New Year’s resolutions are an annual rite of passage for a lot of folks — but if 2020 snuck up on you and you weren’t ready to commit, we have some suggestions for resolutions that will ultimately help you achieve your dream of owning a home a little sooner.
Why not just make “buy a home” your whole resolution? Because that’s a recipe for failure. While you need to keep your end goal in mind, the trick to making successful New Year’s resolutions is to give yourself a set of stepping stones along the path to the results you want to see. Having specific, actionable goals you can meet and use to measure your forward progress keeps you from getting discouraged and abandoning your plans.
If you’re ready to start thinking about owning your own home, here are the resolutions that can help:
Stop Spending and Start Saving
This one sounds simple — but if you’ve never bought a home before, you may be shocked by the number of “satellite” costs you’re going to have. Many would-be homebuyers realize that they need to put aside 5%, 10% or even 20% of their potential home’s price to secure a loan — but they’re woefully unprepared for expenses like appraisal fees, home inspections, pest inspections, earnest money, and moving costs. Plus, once you finally buy a home, there may be renovation costs, decorating expenses, landscaping and other expenditures that are necessary to realize your dream.
So how do you make this resolution a reality? Again, break the bigger goal down into little ones:
- Track your monthly expenses in January. Use a journal or an app and write down absolutely everything you spend. This can help you identify where your money seems to go when you aren’t looking — and figure out ways to plug the drain. Be honest with yourself about what you can live without.
- Start the cutbacks in February. Maybe you identified three monthly streaming subscriptions you don’t really use and realized that you’re spending $10 every workday on lunch, snacks, and drinks. You know you can do better, and you stand to save maybe $250 a month just by getting your podcasts from the library and packing your meals. Every day that you manage to cut your expenses, take whatever you would have spent and put it aside. Having that little pile of loot can be a visual reminder of just how good you’re doing and keep you on track.
- Open a savings account in March. Take what you’ve saved and put it away in a brand new savings account that’s earmarked for your home. Using an account that you leave unconnected from your other accounts can help you avoid the temptation to occasionally dip into the funds.
As the year winds on, find other ways to save money and then keep adding what you would have spent to your special savings. For example, if you spend $5 on thrift-store jeans instead of spending $100 on brand new ones, put the remaining $95 in your account.
It’s also important to avoid going into any additional debt right now. Your ability to get a home loan is partially based on your debt-to-income ratio, so it’s wiser to put off any major purchases whenever possible. For example, if that old car of yours is still running fine, don’t trade it in on a new model just yet.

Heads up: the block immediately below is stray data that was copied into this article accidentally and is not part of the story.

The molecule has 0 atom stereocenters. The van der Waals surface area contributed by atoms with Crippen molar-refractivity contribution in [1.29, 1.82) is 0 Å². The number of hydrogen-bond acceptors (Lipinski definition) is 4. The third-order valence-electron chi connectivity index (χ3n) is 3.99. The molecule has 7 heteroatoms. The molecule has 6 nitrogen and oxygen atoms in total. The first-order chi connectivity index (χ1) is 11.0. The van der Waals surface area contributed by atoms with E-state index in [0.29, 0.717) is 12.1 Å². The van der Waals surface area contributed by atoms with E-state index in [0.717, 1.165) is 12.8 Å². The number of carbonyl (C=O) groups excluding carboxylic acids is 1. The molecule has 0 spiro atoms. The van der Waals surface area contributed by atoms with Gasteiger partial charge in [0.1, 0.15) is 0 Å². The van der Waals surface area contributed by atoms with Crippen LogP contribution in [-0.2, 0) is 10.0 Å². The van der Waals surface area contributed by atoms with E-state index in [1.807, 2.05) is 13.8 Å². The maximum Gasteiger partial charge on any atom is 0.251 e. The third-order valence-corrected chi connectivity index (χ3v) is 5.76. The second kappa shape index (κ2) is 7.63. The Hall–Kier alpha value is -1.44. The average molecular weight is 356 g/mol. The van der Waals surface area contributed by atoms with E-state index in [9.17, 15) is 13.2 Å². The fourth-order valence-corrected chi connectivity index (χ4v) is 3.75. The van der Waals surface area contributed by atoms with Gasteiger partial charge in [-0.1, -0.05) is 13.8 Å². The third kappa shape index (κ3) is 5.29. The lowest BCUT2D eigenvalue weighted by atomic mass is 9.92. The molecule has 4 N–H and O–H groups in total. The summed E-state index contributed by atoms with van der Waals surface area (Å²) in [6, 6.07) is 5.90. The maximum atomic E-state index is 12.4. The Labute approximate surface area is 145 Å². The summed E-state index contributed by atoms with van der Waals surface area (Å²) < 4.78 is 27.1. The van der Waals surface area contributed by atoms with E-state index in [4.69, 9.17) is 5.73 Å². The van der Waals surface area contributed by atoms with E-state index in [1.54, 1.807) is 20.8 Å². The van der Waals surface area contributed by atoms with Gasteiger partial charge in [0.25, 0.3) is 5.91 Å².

Check Your Credit and Change It for the Better
Your credit score determines just how much a bank is willing to risk on a home loan for you, so you really do need to know what’s in those reports from Equifax, Experian, and TransUnion. CreditKarma and other companies make it easy to peek at your actual credit score, and they offer tips and tools on how to nudge those numbers a little higher.
Here are some specific, actionable steps you should take:
- Run all three major credit reports for you and your spouse and find out your credit score.
- Look for any errors in the record that may be negatively affecting your credit.
- File disputes on those suspected errors with all three credit reporting companies.
- Once the disputes are resolved, run your reports again so that you can rest assured that the record has been corrected.
Boosting your credit will be a little easier as you cut down on your spending because credit utilization is also a big part of your score.
Get Pre-Qualified and Look at Lending Options
Don’t wait until you’ve spotted the house of your dreams for sale to go looking for a loan. By then, it’s too late to effectively get the best deals. It also doesn’t give you time to investigate government-backed loans (FHA, VA, USDA, and HARP) that make loans to people with your particular needs or limitations.
When should you start? It’s honestly not too early to make an appointment with your friendly loan officer. Take your tax returns, pay stubs and credit records with you, so that you can have a frank discussion about what it will take to qualify for a conventional loan. Knowing this now can inform your goal-setting strategy for the rest of the year. Make another appointment to apply for preapproval about three months before you hope to buy.
If you follow this guide, it won’t be long before you’re ready to work with a knowledgeable real estate agent to get the home you’ve always wanted.